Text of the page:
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The impact of AI on medicine around development, implementation and use




The impact of AI on medicine around development, implementation and use

As AI increasingly makes its way into our daily lives, there is no doubt that its impact on healthcare and medicine will affect everyone, regardless of whether they choose to use AI for their own activities. So how can we ensure that we implement AI in a responsible way that delivers mostly positive benefits while minimizing potential downsides?

At the recent 2024 SXSW Conference and Festivals, which took place in March 2024, Dr. Jesse Ehrenfeld, president of the American Medical Association (AMA), on the topic ‘AI, healthcare and the strange future of medicine€. In a follow-up interview on the AI Today podcast, Dr. Ehrenfeld elaborates on his talk and shares additional insights for this article.

Q: How do you see the impact of AI on medicine, and why did AMA recently release a set of AI principles?

Dr. Jesse Ehrenfeld: I’m a practicing physician, an anesthesiologist, and I saw some patients earlier this week. I worked in Milwaukee, Wisconsin, at the Medical College of Wisconsin, and have been in practice for about twenty years. I am the current president of the AMA, a household name, and the largest, most influential group representing physicians across the country. Founded in 1847, provider of the Code of Medical Ethics and many things to help physicians practice healthcare in America today. I am certified in both anesthesiology and clinical informatics. I am the first board of computer scientists to be certified as chair of the AMA. It’s a relatively new specialty designation, and I also spent ten years in the Navy. Fundamentally, everything I do comes down to understanding how we can support the delivery of quality medical care to our patients, based on my work and active practice.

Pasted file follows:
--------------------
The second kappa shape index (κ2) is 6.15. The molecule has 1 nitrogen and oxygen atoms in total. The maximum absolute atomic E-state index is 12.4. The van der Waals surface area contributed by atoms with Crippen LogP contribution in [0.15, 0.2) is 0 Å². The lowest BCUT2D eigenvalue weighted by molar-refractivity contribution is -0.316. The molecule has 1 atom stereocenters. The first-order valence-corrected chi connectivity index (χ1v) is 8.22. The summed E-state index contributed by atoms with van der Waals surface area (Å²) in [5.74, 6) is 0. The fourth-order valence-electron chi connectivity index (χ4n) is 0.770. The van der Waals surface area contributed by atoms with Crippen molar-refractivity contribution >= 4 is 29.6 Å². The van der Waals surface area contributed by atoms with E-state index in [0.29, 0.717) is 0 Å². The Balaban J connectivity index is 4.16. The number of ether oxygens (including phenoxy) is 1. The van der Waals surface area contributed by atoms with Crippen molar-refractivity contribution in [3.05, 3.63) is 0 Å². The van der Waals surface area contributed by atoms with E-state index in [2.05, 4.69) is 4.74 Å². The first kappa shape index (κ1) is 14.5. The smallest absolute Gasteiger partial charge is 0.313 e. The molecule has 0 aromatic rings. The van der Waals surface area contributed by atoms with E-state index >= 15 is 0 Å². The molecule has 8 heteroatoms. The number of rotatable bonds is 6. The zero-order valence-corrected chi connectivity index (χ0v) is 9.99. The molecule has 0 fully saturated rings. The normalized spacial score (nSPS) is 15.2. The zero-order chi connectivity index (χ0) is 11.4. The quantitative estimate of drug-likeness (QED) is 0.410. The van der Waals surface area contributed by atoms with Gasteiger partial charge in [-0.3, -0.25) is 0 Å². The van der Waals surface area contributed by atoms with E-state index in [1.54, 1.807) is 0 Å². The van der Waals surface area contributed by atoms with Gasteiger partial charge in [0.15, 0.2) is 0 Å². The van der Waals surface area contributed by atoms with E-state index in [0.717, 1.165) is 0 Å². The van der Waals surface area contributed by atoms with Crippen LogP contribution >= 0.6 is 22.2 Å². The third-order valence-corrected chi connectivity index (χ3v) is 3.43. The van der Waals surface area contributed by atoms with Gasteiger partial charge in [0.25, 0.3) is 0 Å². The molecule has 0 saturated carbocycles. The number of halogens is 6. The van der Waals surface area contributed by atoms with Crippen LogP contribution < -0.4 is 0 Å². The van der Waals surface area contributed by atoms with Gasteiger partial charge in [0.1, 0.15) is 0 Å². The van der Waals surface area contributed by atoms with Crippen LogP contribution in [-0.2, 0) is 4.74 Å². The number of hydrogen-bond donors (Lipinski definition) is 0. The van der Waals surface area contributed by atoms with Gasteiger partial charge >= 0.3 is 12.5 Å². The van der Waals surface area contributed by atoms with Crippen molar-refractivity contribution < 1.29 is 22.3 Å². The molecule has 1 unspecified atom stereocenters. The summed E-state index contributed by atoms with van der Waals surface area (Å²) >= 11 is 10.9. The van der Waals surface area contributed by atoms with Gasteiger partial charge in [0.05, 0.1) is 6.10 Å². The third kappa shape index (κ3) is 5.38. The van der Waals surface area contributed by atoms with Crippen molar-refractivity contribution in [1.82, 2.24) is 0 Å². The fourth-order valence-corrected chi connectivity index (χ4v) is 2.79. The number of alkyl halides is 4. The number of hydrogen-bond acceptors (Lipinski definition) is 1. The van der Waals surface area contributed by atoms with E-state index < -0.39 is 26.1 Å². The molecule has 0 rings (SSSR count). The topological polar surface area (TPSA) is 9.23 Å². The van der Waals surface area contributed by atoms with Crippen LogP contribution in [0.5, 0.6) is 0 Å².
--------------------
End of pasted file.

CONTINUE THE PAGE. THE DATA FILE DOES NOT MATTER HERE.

It won’t surprise you, but doctors have been saddled with a lot of technology that was bad, didn’t work, and was a burden, not an asset. We just don’t want that anymore, especially not with AI. That’s why AMA released a set principles for the development, deployment and use of AI in November 2023, in response to concerns heard by both physicians and the public.

The public has many questions about these AI systems. What do they mean? How can they trust them? Security, all that stuff. Our principles guide all of our work, our engagement with the federal government, Congress, government and industry around how we ensure we put these technologies to work as they are developed, deployed and ultimately used in the healthcare delivery system.

We have been working on AI policy since 2018. But in the latest version we call for a comprehensive government approach to AI. We need to make sure we reduce risk to patients and ensure we maximize benefit. And these principles came out of a lot of work to bring together subject matter experts, physicians, computer scientists, national specialty groups, and there’s a lot in these principles.

Q: Can you provide an overview of these AI principles?

Dr. Jesse Ehrenfeld: Above all, we want to ensure that AI in healthcare is designed, developed and deployed in a way that is ethical, fair, responsible and transparent. Our view and perspective is that compliance with a national governance policy is necessary to develop AI in an ethical and responsible manner. Voluntary agreements and voluntary compliance are not enough. We need regulation and we need to take a risk-based approach. The level of control and supervision of validation should be proportionate to the potential harm or impact that an AI system could cause. So if you’re using it to support a diagnosis rather than a planning operation, it may require a different level of supervision.

We’ve done a lot of research work with physicians across the country to understand what’s happening in practice today as these technologies are increasingly being used in our research work. The results are exciting, but I think it should probably also serve as a warning to developers and regulators. Doctors are generally very excited about the potential of AI in healthcare. 65% of US physicians from a nationally renowned sample see some benefit in using AI in their practice, helping with documentation, assisting with document translation, assisting with diagnoses, and removing administrative burdens through automation such as prior permission.

But they also have concerns. 41% of doctors say they are as excited about AI as they are afraid. And there are additional concerns about patient privacy and the impact on the patient-physician relationship. Ultimately, we want safe and reliable products on the market. This is how we will gain the trust of doctors and consumers, and of course all our work to support the development of high-quality, clinically validated AI comes back to these principles.